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spdnjoe

YZ426 Suspension question

4 posts in this topic

Hi guys,

I'm riding a YZ426 and I'm 6'2, 240-250 w/ gear. I went riding after picking up this bike this past weekend and it is totally under sprung. I ride mostly open desert and trails. No MX tracks.

My question is, what springs do I need for my weight. I ride mostly open desert and trails. No MX tracks.

Thank you in advance for your opinions.

Also, I'm in Huntington Beach. Is there anyone local that has done springs and seals before that would help me out. I'm very mechanically inclined in automotive and am a very fast learner. I would love for someone to walk me through it. I will drive to you and bring whatever I need. I learn much better through hands on than reading a book.

thank you

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Race Tech 's online calculator calls for .48 kg/mm springs at the front, and 5.6 at the rear. MX-Tech suggests .49 fronts and a 5.9 rear. From that, and from what I've seen, I think I'd probably start with either of the fork springs I could find, and go with a 5.8 at the rear.

Changing the rear spring is a piece of cake, and the only "trick" is that the bumper has to be slid up the shock shaft a ways so the slotted lower keeper can be lifted and removed.

As far as the front, changing the springs is also simple. The manual will walk you through a full disassembly of the fork, which is not at all required just to change the springs. In fact, to do no more than change the springs, you don't even need the forks out of the triple clamps, but you should probably at least change the oil.

Goes like this (if removing the fork):

  1. Back the rebound adjuster on the fork cap all the way out until it stops (you may want to note how many clicks it takes to turn it all the way in first, so you know where it was set)
  2. Loosen the upper triple clamp pinch bolts and loosen, but do not remove the fork caps
  3. Remove the front wheel , loosen the lower triple clamp pinch bolts, and remove the forks
  4. Unscrew the fork cap and let the upper tube drop over the lower, exposing the spring, etc.
  5. Pull the spring down a little and engage a 17mm open end wrench on the damper rod lock nut. Use this wrench together with a 19mm on the cap to loosen and unscrew the cap from the rod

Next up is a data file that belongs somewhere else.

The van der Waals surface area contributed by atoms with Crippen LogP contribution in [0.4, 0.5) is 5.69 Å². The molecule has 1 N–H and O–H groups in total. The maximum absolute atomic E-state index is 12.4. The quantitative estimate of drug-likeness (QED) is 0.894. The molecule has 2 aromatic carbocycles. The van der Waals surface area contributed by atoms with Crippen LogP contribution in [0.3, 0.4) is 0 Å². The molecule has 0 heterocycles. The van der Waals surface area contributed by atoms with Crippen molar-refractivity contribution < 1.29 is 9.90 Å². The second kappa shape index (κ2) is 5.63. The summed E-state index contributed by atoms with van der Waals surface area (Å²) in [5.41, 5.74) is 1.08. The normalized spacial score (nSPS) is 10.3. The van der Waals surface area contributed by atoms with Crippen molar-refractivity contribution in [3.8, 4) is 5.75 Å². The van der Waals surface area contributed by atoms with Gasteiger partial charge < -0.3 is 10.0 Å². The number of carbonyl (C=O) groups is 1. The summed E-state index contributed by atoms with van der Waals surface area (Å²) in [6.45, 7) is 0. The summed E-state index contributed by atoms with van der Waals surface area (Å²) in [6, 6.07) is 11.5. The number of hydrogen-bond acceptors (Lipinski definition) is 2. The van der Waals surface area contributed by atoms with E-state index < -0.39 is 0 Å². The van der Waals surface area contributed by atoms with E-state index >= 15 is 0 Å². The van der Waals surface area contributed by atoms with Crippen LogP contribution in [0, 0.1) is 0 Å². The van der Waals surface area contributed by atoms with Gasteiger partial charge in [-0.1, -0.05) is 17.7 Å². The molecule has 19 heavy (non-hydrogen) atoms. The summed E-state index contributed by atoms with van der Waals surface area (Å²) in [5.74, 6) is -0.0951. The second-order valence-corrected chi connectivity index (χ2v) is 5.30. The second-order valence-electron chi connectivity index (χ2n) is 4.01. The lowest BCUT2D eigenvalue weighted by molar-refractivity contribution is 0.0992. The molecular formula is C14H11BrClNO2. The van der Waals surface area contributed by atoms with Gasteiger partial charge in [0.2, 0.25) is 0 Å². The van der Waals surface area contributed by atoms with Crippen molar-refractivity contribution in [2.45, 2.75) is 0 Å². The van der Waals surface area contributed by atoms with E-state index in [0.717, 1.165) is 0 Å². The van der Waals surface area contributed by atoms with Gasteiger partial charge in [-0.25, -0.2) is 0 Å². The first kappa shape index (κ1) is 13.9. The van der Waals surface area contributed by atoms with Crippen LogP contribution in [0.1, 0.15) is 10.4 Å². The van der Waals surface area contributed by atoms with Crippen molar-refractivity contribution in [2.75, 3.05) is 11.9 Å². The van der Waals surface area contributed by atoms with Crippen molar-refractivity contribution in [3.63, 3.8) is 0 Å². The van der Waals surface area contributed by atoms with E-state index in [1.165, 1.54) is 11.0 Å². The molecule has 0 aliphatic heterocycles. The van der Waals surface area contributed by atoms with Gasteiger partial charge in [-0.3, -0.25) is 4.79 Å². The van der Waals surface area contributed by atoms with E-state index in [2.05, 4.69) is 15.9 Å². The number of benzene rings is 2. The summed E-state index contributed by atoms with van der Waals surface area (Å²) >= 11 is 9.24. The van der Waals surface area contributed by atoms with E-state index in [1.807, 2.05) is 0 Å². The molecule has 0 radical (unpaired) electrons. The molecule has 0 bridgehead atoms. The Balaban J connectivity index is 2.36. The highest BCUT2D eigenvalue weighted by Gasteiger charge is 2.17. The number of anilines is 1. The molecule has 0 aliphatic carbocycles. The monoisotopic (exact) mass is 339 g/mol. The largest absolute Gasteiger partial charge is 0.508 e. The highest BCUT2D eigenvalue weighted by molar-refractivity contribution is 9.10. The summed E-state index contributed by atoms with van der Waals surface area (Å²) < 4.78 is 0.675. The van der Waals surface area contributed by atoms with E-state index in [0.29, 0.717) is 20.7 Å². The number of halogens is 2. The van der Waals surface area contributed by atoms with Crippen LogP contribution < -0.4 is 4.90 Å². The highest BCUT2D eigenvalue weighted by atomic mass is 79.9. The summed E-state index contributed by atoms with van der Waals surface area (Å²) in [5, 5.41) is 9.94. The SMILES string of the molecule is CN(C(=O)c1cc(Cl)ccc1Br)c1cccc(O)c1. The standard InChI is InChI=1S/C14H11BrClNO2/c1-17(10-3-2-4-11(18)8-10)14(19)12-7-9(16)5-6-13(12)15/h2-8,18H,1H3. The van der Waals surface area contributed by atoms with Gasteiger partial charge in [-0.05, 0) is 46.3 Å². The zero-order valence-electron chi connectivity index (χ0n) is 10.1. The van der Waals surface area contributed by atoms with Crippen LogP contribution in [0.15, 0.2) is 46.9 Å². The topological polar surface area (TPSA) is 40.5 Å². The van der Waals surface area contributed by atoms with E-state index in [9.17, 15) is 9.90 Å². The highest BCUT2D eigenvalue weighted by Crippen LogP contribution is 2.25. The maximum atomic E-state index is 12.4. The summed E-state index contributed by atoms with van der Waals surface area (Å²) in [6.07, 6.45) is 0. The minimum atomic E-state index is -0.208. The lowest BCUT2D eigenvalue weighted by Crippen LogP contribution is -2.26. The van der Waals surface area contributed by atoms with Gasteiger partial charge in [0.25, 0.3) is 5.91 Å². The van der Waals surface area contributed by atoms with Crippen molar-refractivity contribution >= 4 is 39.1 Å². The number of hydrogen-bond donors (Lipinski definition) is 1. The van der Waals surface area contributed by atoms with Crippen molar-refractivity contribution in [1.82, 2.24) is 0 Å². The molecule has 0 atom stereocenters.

At this point, the spring is free of the rest of the fork, and can be lifted out of the lower tube. If you want to go into changing seals or bushings, you can continue with that. Note that the damper assembly does not need to be removed from the lower fork tube to accomplish any of this, so unless you have some reason for doing so, it's considerably simpler to leave it in.

Lift out the rebound adjuster push rod from the center of the damper rod and dump the oil out. Pump out the damper assembly. Work some mineral spirits through things, dump that, and after you let that drain/dry a little, chase out the remains of the solvent with a little fresh oil and dump that too.

Refill and bleed the air out per the manual. Oil level is set with the spring removed, the main tubes and damper compressed, measuring the oil level from the top of the outer tube. Go for about 110-115mm.

To install the spring:

  1. Pull the damper rod up, and run the nut down the thread to the end.
  2. Drop the push rod in and drop the spring over the rod. You will need to capture the damper rod quickly so you can keep it pulled up.
  3. Screw the cap on so that it screws all the way down and bottoms on the damper rod. There should be a slight gap between the cap and the lock nut when the cap bottoms
  4. Tighten the lock nut and reassemble the fork.

Easier than it sounds. To adjust the rear spring sag :

http://www.tootechracing.com/suspension_tips.htm

http://www.tootechracing.com/Static%20Sag%20Suspension%20Tip.htm

Tips on setting suspension;

http://motoman393.thumpertalk.com/tech/suspension.html

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I ride a '00 426 with stock springs on mtn trails and open desert. I'm 205 lbs but a few years ago I was pushing 250! At 250 the stock spring set up felt like I was riding a WR, which I feel is just fine for what I use my YZ for.

I had the rear spring pretty much set at it's max compression according to the manual and the front I just keep opening up the dampeners until it extends too fast (clunking) or compresses too slow (accumulated retraction in whoops).

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Hey spdnjoe!

I ride desert too and have the same bike as well. I called Jake from Suspension By Jake. Super cool guy, very easy to work with, and quite experienced. I'd call him up and see what he recommends for springs. I had him revalve/respring my bike. He did an awesome job.

http://www.suspensionbyjake.com/

Suspension By Jake

12210 Michigan St. Unit #26

Grand Terrace, CA .92313

909-680-5564

Suspensionbyjake@yahoo.com

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